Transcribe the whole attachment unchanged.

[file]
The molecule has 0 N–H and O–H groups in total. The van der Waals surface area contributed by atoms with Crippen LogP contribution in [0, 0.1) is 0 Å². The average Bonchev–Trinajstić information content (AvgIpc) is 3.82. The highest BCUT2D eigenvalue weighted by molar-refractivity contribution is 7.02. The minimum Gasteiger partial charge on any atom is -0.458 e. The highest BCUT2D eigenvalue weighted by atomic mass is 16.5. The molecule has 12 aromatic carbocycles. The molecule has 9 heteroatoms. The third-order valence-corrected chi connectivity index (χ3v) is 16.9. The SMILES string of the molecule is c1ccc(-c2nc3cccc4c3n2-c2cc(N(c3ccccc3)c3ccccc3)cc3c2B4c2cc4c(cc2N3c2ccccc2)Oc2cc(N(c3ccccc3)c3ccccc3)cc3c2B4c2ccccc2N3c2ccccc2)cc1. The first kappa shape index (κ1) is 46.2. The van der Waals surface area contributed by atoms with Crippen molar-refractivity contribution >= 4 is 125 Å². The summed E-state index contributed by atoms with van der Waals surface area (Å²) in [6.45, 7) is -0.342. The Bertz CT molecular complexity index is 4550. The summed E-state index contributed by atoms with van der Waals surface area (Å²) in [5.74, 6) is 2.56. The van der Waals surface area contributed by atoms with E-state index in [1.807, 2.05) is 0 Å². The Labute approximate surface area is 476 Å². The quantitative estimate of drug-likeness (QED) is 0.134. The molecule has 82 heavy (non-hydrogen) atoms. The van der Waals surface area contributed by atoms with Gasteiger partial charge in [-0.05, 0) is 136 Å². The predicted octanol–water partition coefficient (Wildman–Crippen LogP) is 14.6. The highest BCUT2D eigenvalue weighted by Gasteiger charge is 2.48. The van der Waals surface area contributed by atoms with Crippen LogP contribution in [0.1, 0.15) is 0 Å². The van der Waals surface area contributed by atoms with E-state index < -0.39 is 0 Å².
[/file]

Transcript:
The molecule has 0 N–H and O–H groups in total. The van der Waals surface area contributed by atoms with Crippen LogP contribution in [0, 0.1) is 0 Å². The average Bonchev–Trinajstić information content (AvgIpc) is 3.82. The highest BCUT2D eigenvalue weighted by molar-refractivity contribution is 7.02. The minimum Gasteiger partial charge on any atom is -0.458 e. The highest BCUT2D eigenvalue weighted by atomic mass is 16.5. The molecule has 12 aromatic carbocycles. The molecule has 9 heteroatoms. The third-order valence-corrected chi connectivity index (χ3v) is 16.9. The SMILES string of the molecule is c1ccc(-c2nc3cccc4c3n2-c2cc(N(c3ccccc3)c3ccccc3)cc3c2B4c2cc4c(cc2N3c2ccccc2)Oc2cc(N(c3ccccc3)c3ccccc3)cc3c2B4c2ccccc2N3c2ccccc2)cc1. The first kappa shape index (κ1) is 46.2. The van der Waals surface area contributed by atoms with Crippen molar-refractivity contribution >= 4 is 125 Å². The summed E-state index contributed by atoms with van der Waals surface area (Å²) in [6.45, 7) is -0.342. The Bertz CT molecular complexity index is 4550. The summed E-state index contributed by atoms with van der Waals surface area (Å²) in [5.74, 6) is 2.56. The van der Waals surface area contributed by atoms with E-state index in [1.807, 2.05) is 0 Å². The Labute approximate surface area is 476 Å². The quantitative estimate of drug-likeness (QED) is 0.134. The molecule has 82 heavy (non-hydrogen) atoms. The van der Waals surface area contributed by atoms with Gasteiger partial charge in [-0.05, 0) is 136 Å². The predicted octanol–water partition coefficient (Wildman–Crippen LogP) is 14.6. The highest BCUT2D eigenvalue weighted by Gasteiger charge is 2.48. The van der Waals surface area contributed by atoms with Crippen LogP contribution in [0.1, 0.15) is 0 Å². The van der Waals surface area contributed by atoms with E-state index < -0.39 is 0 Å².